Family game time used to mean Go Fish, then Sorry!, then Rummy, and now, yes, poker. So several weeks ago, my 14 year old daughter and my 16 year old son helped me muddle my way through what beats what as my husband just laughed at me. I was doing all right as long as we played with chips, but then someone had the audacity to suggest we switch to using coins. Real money, that is. From our own individual pockets. $2.50, to be exact. All of a sudden, my stomach hurt. I agreed, reluctantly, hesitating before each ante. They all laughed at me – Not with me, mind you, but at me. “Mom, it’s $2.50! You are acting like we’re playing with $250!” “Yes, but….” I spluttered. “That’s almost a Rita’s Ice!”
Let’s take a look at what was going on inside my brain – causing my stomach to hurt at the mere thought of tossing a mere $2.50 away. We have to go back 3 generations, to my great-grandfather, who lost everything in the Depression. His son John, my grandfather, was not able to pursue his college dream of eventually earning a PhD in English Literature, but had to get a job ASAP. However that Schacht Family treated money before, now it was a precious commodity, never enough, anxiety-producing, could be lost at any moment. Mind you, no one landed on the street or in a flop house or went hungry, but harrowing and life-changing it was.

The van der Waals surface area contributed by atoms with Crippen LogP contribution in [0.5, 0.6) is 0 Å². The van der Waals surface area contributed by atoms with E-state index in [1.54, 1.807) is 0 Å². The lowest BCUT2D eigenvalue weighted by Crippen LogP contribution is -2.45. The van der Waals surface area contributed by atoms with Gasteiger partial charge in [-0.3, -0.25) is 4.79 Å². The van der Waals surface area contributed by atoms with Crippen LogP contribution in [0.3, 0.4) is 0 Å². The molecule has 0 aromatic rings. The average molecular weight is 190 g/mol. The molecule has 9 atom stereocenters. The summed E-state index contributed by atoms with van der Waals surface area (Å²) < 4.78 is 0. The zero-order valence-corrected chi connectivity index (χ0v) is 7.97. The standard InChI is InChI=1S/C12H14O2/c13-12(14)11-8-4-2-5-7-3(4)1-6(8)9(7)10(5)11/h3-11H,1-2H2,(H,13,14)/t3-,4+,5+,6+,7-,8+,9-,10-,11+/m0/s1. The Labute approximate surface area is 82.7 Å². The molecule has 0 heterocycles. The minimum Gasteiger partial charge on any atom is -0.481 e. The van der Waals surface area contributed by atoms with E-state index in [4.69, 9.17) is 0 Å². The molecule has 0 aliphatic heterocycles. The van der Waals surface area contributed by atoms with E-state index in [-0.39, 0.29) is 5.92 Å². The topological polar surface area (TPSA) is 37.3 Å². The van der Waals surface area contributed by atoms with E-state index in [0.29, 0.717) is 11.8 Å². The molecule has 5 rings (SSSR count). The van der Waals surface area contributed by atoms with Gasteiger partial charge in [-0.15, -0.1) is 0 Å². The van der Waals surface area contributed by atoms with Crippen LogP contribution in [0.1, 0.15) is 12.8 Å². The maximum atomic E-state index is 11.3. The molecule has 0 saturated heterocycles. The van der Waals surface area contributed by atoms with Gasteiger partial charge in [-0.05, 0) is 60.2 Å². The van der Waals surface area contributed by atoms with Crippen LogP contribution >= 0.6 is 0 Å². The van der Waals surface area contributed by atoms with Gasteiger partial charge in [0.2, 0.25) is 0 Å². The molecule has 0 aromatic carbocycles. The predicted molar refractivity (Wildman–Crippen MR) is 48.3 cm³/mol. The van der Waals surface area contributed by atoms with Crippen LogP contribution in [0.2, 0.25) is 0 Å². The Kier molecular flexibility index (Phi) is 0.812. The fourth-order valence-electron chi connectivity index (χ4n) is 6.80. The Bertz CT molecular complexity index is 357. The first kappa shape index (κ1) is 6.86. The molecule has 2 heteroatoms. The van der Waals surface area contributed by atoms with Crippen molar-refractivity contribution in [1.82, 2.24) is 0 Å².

Fast forward to John’s son, my father Bob, who, family legend holds, would negotiate his allowance in either US dollars or Canadian dollars on summer vacations up north, depending on the exchange rate. I believe the loving term we used growing up was “tightwad.” And now, here I am, Bob’s oldest, sitting around our kitchen table with my own kids, anxious about losing my $2.50 in a poker game. Is it nature? Or is it nurture? Well, it’s more complicated than that.
Our experiences do, apparently, change our genes. Our DNA is not fixed and unchanging as previously thought. Our genes can be turned “on” or “off,” and then passed down to the next generation in that “on” or “off” state. It’s called epi-genetics, and wow, does that change how we see ourselves and our ancestors. This does not mean that DNA is destiny; we’re also discovering just how plastic and malleable the brain is throughout our entire lives. And it is not so simple to say that the Great Depression turned on the “tightwad” gene in my great-grandfather, who passed it to my grandfather, who passed it to my dad, who passed it to me. Nor is it 100% learned behavior (read: anxiety about money.) It’s a complex relationship between our genetics that determine our eye color, and perhaps influence our personalities; and the experiences we have in this life. Too complex for us to tease apart at this point.
But I love that I am not prisoner to my ancestors’ money anxieties, even if I share their proclivities. I just have to be mindful of how it manifests, and practice staying calm. Poker, anyone?